LADUE, Mo. – The Ladue police officer who shot a shoplifting suspect woman is facing a felony charge.
Julia Crews, 37, was charged with second-degree assault by St. Louis County prosecutors.
The incident happened on April 23 at the Ladue Shopping Center. A spokesperson for Schnucks said two women left without paying and when Crews stopped one of the women in the parking lot, there was a struggle.
According to charging documents, the woman tried to run away and was avoiding arrest when Crews announced she was going to deploy her taser. Instead, charges said she drew her service weapon and shot the suspect in the torso.
The woman shot has been identified by family as Ashley Hall.
The family of Ashely Hall said they are seeking justice for her, but that they have already forgiven Officer Crews.
"I’m going to pray for her and pray for my daughter at the same time. I’m trying to be humble and be the good Christian I was taught to be," said Karen Carter, Hall's mother.
Travis Noble, the lawyer representing Officer Crews said his client made a mistake by pulling her gun instead of her taser.
"It will be very apparent on her face that this is nothing more than a tragic accident," Noble said. "She’s devastated about this. She’s never pulled her gun and I don’t know if she’s ever pulled her taser as a Ladue Police Officer.”
St. Louis County Prosecuting Attorney Wesley Bell held a press conference on Wednesday to discuss the charges.
Bell said Crews' actions were “reckless” and that internal review committee and law enforcement agreed that charges should be filed.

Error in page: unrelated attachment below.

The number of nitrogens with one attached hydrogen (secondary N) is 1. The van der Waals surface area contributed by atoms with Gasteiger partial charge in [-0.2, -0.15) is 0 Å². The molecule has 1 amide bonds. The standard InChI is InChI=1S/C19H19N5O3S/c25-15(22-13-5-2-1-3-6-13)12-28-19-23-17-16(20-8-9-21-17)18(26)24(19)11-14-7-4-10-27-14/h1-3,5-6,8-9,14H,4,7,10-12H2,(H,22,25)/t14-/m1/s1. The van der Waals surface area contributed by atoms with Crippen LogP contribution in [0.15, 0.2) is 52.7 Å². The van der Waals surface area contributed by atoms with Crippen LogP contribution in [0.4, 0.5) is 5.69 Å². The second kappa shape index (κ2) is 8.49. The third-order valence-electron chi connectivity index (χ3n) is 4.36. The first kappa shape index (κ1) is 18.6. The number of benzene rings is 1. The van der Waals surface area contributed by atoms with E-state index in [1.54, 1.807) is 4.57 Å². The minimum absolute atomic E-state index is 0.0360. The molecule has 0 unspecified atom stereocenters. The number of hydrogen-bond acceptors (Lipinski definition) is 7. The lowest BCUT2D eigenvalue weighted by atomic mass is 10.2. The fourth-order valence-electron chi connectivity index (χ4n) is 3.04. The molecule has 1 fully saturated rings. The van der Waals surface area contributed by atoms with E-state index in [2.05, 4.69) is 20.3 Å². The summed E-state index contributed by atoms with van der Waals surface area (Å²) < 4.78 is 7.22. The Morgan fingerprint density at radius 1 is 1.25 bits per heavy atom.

The woman shot remains hospitalized and is in 'very serious condition,' Bell said in a Wednesday press conference.
He said Crews' said "taser," but instead fired her gun. Bell also said Crews' safety was never in question during the incident.
Crews' bond is set at $20,000. She faces one to seven years in prison.
5 On Your Side talked to her attorney earlier this week. Travis Noble is defending his client's actions and said it was an accident.
She's served the city for 13 years. Noble said she never even pulled a taser before the April 23 shooting. She is on administrative leave during the investigation.
"She's obviously very devastated on what happened an absolutely tragic accident. This was a circumstance, heat of the moment, split second, she's in chase. She thought she pulled the taser, screams the command, 'taser taser taser'," Noble tells us.
Noble defends the officer and said there's a whole body of research behind weapon confusion since it has to do a lot with muscle memory.
"As departments, we train constantly for firearm training and training for tasers, you may train once a year," Noble adds.
City of Ladue statement
“We are heartbroken over the course of events in the last week,” said City of Ladue Mayor Nancy Spewak. “We take great pride in our community policing efforts, and we strive to treat every member of the public with respect and integrity, despite the natural conflicts that occur when police are called to aid a potential criminal situation. We are committed to doing everything in our power to learn from this and to minimize the potential of incidents like this in the future. We are grateful the person involved in this matter is on her way to recovery. I want to offer my continued support to her family and to all of the men and women of the Ladue Police Department. This has been a difficult time for all of us.”